Photo Credit: Ken Ferschweiler
November 15, 2015

A Conversation with Tim Sheehan

In the fifth in a series of conversations between staff at the Conservation Biology Institute, Tim Sheehan, Ecological Modeler at CBI, shares with Ann Van Zee, Communications Specialist, about changing careers more than anyone he knows, a vision of a different kind of retirement, and the power of the everyday hero.

Describe your job in 5 words.

Computer modeling of ecological impacts.

That could mean a lot of things. There are two main avenues of what I do. They both involve a lot of computer programming, a lot of work on the computer and quite a bit of data analysis. The first is modeling vegetation under different climate change scenarios and across different regions. Most of the work I’ve done is on the conterminous United States- the lower 48. I’ve concentrated on the Northwest with some of my data analyses. The work has included modifying the code- adding some things, taking some out, fixing some bugs- getting historical and projected climate data, making sure that data aren’t corrupted and that they are in the right format. When the data are run, I look at what comes out the other end to understand the implications. Of course I make it  sound like  I do this all on my own, but I am part of a team that works together very closely on all aspects of the vegetation modeling.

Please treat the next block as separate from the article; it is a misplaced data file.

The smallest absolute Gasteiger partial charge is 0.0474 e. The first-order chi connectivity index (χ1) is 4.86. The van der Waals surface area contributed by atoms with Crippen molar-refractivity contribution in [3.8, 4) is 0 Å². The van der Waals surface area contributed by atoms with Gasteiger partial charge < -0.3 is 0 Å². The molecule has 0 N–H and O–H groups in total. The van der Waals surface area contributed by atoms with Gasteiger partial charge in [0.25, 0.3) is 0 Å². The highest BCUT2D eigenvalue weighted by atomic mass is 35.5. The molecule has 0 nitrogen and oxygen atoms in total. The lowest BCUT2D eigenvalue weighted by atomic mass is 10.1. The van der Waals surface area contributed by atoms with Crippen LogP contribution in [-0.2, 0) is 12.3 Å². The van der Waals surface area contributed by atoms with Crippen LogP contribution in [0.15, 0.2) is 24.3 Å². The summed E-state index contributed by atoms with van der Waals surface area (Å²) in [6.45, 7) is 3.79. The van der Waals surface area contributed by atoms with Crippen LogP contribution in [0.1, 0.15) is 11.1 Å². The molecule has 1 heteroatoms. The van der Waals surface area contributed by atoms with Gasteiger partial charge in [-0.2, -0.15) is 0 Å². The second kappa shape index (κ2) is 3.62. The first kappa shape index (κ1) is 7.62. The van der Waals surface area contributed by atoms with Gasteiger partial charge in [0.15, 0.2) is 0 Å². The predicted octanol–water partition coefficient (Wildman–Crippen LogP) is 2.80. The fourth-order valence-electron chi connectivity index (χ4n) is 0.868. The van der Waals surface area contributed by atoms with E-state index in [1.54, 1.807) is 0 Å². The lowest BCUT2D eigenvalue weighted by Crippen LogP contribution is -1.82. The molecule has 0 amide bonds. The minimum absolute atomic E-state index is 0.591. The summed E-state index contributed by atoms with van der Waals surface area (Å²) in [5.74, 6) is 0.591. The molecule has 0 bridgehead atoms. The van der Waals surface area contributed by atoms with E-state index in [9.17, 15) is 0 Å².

The other main avenue I pursue is something called decision support modeling. That is taking inputs of many different types- for instance you might look at the number of roads through an area and the number of oil wells and mines in an area, the soils data from the area to determine how sensitive the area might be to change as well as projected climate change over the area- and running them through a system that does something called fuzzy logic modelling. Usually the results guide decisions about what areas are most intact or pristine and most at risk. That information can help land managers like people from the BLM, the Forest Service or the National Park Service make decisions about what areas need greater protection, what areas might be suitable for restoration, and what areas may be better suited for siting things like renewable energy- wind and solar plants.

Tim Sheehan

What are 5 words that best describe you?

Creative, curious, impatient, driven, and educated.

I tend to be a creative problem solver and I can usually, given a goal and a certain set of tools- be that in the physical world or the software world- solve a problem. Sometimes I use baling wire and duct tape and other times I find something a little more elegant.